He struts to conquer-Yes, Eddie Izzard enjoys wearing women's clothing, but the guy's OK

Eddie Izzard does stand-up comedy. In heels, at that. But to describe his act as stand-up comedy is probably a little like saying that the Monty Python troupe does sketch comedy. It's true, as far as it goes, but it's not particularly descriptive or enlightening.

Izzard's act - the latest incarnation of which, called "Sexie," comes to the Moore Theatre this Thursday through Saturday, Sept. 4-6 - does involve standing, alone, on a stage and addressing the audience on a range of subjects including history, religion, politics, sexuality, zoology, pop culture and national differences. There's even a little "observational humor," the point of which is to make the audience laugh. But Izzard isn't Jerry Seinfeld. Indeed, if he were Jerry Seinfeld, his name would begin with a "J" instead of an "E," and he would have had a very successful sitcom on American television.

But that is not the case. Among the distinctive qualities possessed by Eddie Izzard, actor, comedian, monologist or however you want to characterize what he does, are:

1. He is from Europe - "where the history comes from," as he puts it. Specifically, he's British, a proud product of the land of Stonehenge, "one of the biggest henges in the world!" He also speaks some French.

2. His act is largely a series of spontaneous leaps and digressions - physical as well as verbal - from previously memorized material. Izzard estimates that "Sexie" (like earlier shows "Glorious," "Circle" and "Dress to Kill," a San Francisco performance of which was seen on HBO and DVD) is about 10 percent different every time, depending on where he is performing (physically, geographically) and where his mind wanders to (uh, mentally). He has described his own performance style as "a great big conversation where nobody else gets a word in edgewise" and "me talking surreal crap nonstop for two hours."

3. He is a transvestite or, as he explains, "a male lesbian" or "a male tomboy." "It's a running, jumping, climbing trees and putting on makeup when you get to the top kind of thing," he says in "Dress to Kill." On stage, Izzard wears tastefully applied cosmetics, stylish frocklike garments and boots or open-toed heels - because he enjoys it. All the same, Izzard isn't particularly feminine. He may be "in touch with his feminine side," but his physical presence is more like that of a graceful and coordinated rugby player with a background in dance and pantomime than your run-of-the-mill swooshy drag queen. He's unmistakably a "bloke," and although he fancies women and likes to wear their clothes, his act is not much about transvestism. (Just a little bit, now and then.) He prefers to be thought of as an "executive transvestite."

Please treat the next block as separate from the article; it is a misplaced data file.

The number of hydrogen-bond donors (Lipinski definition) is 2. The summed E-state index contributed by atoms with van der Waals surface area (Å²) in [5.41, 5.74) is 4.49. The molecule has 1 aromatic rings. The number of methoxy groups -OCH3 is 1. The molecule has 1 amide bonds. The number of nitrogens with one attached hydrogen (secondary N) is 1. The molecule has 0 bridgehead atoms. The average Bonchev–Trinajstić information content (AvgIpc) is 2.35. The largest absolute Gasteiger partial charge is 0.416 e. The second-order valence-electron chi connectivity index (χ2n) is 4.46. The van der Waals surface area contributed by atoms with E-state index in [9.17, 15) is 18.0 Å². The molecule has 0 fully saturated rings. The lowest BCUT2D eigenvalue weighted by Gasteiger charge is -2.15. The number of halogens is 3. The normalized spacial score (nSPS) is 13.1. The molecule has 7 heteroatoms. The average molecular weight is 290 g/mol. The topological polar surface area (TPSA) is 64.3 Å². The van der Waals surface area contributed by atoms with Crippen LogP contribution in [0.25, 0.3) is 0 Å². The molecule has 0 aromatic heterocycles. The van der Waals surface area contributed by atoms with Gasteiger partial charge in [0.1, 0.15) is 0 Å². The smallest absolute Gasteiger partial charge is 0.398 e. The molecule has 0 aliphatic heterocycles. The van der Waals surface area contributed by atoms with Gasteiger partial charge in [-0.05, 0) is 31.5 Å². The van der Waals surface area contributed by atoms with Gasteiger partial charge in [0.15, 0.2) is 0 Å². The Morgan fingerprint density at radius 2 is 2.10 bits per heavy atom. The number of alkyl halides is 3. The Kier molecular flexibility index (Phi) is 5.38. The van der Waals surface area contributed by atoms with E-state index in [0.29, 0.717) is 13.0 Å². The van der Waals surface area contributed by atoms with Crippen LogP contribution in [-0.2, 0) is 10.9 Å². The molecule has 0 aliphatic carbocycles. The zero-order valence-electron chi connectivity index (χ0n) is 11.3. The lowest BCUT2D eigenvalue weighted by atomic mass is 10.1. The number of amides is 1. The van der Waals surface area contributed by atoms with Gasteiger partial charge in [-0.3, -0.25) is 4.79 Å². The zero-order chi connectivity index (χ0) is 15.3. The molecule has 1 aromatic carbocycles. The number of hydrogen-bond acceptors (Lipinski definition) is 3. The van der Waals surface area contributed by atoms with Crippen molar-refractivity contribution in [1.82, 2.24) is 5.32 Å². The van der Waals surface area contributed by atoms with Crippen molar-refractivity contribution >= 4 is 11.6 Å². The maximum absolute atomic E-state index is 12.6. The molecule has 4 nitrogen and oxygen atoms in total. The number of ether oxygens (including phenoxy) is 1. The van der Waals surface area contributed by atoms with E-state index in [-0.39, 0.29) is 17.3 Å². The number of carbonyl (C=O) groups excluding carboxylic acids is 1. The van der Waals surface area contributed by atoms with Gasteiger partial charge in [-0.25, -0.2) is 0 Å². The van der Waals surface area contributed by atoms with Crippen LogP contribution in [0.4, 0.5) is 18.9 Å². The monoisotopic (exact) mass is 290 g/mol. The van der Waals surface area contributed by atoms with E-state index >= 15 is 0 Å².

4. He is very silly. Or absurd. Or perhaps "surreal" is the right word. As when he imagines going to France in order to find a way to work his newly learned phrase, "Le sange es sur le branch" ("The monkey is on the branch"), into a real conversation. Or when he acts out the history of the British Empire by sticking a flag in India and claiming it for Britain. When 500 million Indians object that they are not available for claiming and that Britain is not entitled to their subcontinent because it's theirs and they live there, he responds haughtily, "Do you have a flag?" Or when he presents the Anglican version of the Spanish Inquisition: "Cake or death? Um, cake, please." (This, too, is from "Dress to Kill," so it's spoiling nothing for "Sexie.")